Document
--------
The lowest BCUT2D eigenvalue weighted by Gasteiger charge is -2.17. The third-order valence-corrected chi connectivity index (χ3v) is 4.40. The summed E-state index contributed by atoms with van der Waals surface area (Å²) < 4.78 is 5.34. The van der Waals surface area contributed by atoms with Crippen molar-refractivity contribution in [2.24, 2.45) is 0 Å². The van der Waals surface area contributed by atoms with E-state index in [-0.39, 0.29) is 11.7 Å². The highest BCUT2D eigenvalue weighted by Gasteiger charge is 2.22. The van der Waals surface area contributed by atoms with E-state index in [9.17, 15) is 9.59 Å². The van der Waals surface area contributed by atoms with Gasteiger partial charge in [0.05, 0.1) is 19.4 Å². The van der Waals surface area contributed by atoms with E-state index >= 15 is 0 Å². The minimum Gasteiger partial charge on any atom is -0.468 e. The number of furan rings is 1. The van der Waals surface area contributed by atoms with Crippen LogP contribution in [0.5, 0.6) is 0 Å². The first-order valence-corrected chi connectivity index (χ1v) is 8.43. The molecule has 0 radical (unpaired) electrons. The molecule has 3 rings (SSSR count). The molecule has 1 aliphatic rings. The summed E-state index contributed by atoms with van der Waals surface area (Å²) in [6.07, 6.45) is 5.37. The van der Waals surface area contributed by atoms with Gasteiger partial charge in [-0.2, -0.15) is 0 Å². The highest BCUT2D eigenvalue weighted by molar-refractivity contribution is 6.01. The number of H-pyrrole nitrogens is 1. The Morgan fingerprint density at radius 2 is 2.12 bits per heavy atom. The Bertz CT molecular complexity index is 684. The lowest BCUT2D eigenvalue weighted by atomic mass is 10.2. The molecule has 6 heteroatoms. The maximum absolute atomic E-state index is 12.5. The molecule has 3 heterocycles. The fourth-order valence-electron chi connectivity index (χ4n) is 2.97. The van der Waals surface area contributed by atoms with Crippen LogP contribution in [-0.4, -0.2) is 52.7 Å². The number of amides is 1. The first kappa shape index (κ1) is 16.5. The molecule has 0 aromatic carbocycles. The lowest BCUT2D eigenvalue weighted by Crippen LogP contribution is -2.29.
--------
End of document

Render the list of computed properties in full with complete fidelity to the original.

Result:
The lowest BCUT2D eigenvalue weighted by Gasteiger charge is -2.17. The third-order valence-corrected chi connectivity index (χ3v) is 4.40. The summed E-state index contributed by atoms with van der Waals surface area (Å²) < 4.78 is 5.34. The van der Waals surface area contributed by atoms with Crippen molar-refractivity contribution in [2.24, 2.45) is 0 Å². The van der Waals surface area contributed by atoms with E-state index in [-0.39, 0.29) is 11.7 Å². The highest BCUT2D eigenvalue weighted by Gasteiger charge is 2.22. The van der Waals surface area contributed by atoms with E-state index in [9.17, 15) is 9.59 Å². The van der Waals surface area contributed by atoms with Gasteiger partial charge in [0.05, 0.1) is 19.4 Å². The van der Waals surface area contributed by atoms with E-state index >= 15 is 0 Å². The minimum Gasteiger partial charge on any atom is -0.468 e. The number of furan rings is 1. The van der Waals surface area contributed by atoms with Crippen LogP contribution in [0.5, 0.6) is 0 Å². The first-order valence-corrected chi connectivity index (χ1v) is 8.43. The molecule has 0 radical (unpaired) electrons. The molecule has 3 rings (SSSR count). The molecule has 1 aliphatic rings. The summed E-state index contributed by atoms with van der Waals surface area (Å²) in [6.07, 6.45) is 5.37. The van der Waals surface area contributed by atoms with Gasteiger partial charge in [-0.2, -0.15) is 0 Å². The highest BCUT2D eigenvalue weighted by molar-refractivity contribution is 6.01. The number of H-pyrrole nitrogens is 1. The Morgan fingerprint density at radius 2 is 2.12 bits per heavy atom. The Bertz CT molecular complexity index is 684. The lowest BCUT2D eigenvalue weighted by atomic mass is 10.2. The molecule has 6 heteroatoms. The maximum absolute atomic E-state index is 12.5. The molecule has 3 heterocycles. The fourth-order valence-electron chi connectivity index (χ4n) is 2.97. The van der Waals surface area contributed by atoms with Crippen LogP contribution in [-0.4, -0.2) is 52.7 Å². The number of amides is 1. The first kappa shape index (κ1) is 16.5. The molecule has 0 aromatic carbocycles. The lowest BCUT2D eigenvalue weighted by Crippen LogP contribution is -2.29.